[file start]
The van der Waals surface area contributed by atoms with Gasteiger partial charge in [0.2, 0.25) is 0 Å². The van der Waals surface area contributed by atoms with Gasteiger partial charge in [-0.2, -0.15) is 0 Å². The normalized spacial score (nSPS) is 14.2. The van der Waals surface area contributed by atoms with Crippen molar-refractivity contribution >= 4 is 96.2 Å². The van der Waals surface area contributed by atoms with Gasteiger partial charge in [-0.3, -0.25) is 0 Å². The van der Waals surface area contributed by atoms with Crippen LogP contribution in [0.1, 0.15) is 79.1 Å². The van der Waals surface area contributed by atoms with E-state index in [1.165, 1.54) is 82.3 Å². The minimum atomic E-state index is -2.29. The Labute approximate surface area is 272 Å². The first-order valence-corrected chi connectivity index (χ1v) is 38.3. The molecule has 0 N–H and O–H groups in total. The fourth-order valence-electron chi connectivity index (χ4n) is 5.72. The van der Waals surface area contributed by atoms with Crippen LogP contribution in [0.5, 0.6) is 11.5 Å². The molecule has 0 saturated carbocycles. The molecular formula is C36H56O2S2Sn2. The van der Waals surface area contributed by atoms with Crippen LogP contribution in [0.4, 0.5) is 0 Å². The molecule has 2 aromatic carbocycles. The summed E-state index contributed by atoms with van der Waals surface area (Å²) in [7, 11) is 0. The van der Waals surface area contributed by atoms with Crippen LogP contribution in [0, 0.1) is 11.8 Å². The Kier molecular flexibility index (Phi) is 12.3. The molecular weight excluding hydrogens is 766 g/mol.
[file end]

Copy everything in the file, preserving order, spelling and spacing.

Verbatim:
The van der Waals surface area contributed by atoms with Gasteiger partial charge in [0.2, 0.25) is 0 Å². The van der Waals surface area contributed by atoms with Gasteiger partial charge in [-0.2, -0.15) is 0 Å². The normalized spacial score (nSPS) is 14.2. The van der Waals surface area contributed by atoms with Crippen molar-refractivity contribution >= 4 is 96.2 Å². The van der Waals surface area contributed by atoms with Gasteiger partial charge in [-0.3, -0.25) is 0 Å². The van der Waals surface area contributed by atoms with Crippen LogP contribution in [0.1, 0.15) is 79.1 Å². The van der Waals surface area contributed by atoms with E-state index in [1.165, 1.54) is 82.3 Å². The minimum atomic E-state index is -2.29. The Labute approximate surface area is 272 Å². The first-order valence-corrected chi connectivity index (χ1v) is 38.3. The molecule has 0 N–H and O–H groups in total. The fourth-order valence-electron chi connectivity index (χ4n) is 5.72. The van der Waals surface area contributed by atoms with Crippen LogP contribution in [0.5, 0.6) is 11.5 Å². The molecule has 0 saturated carbocycles. The molecular formula is C36H56O2S2Sn2. The van der Waals surface area contributed by atoms with Crippen LogP contribution in [0.4, 0.5) is 0 Å². The molecule has 2 aromatic carbocycles. The summed E-state index contributed by atoms with van der Waals surface area (Å²) in [7, 11) is 0. The van der Waals surface area contributed by atoms with Crippen LogP contribution in [0, 0.1) is 11.8 Å². The Kier molecular flexibility index (Phi) is 12.3. The molecular weight excluding hydrogens is 766 g/mol.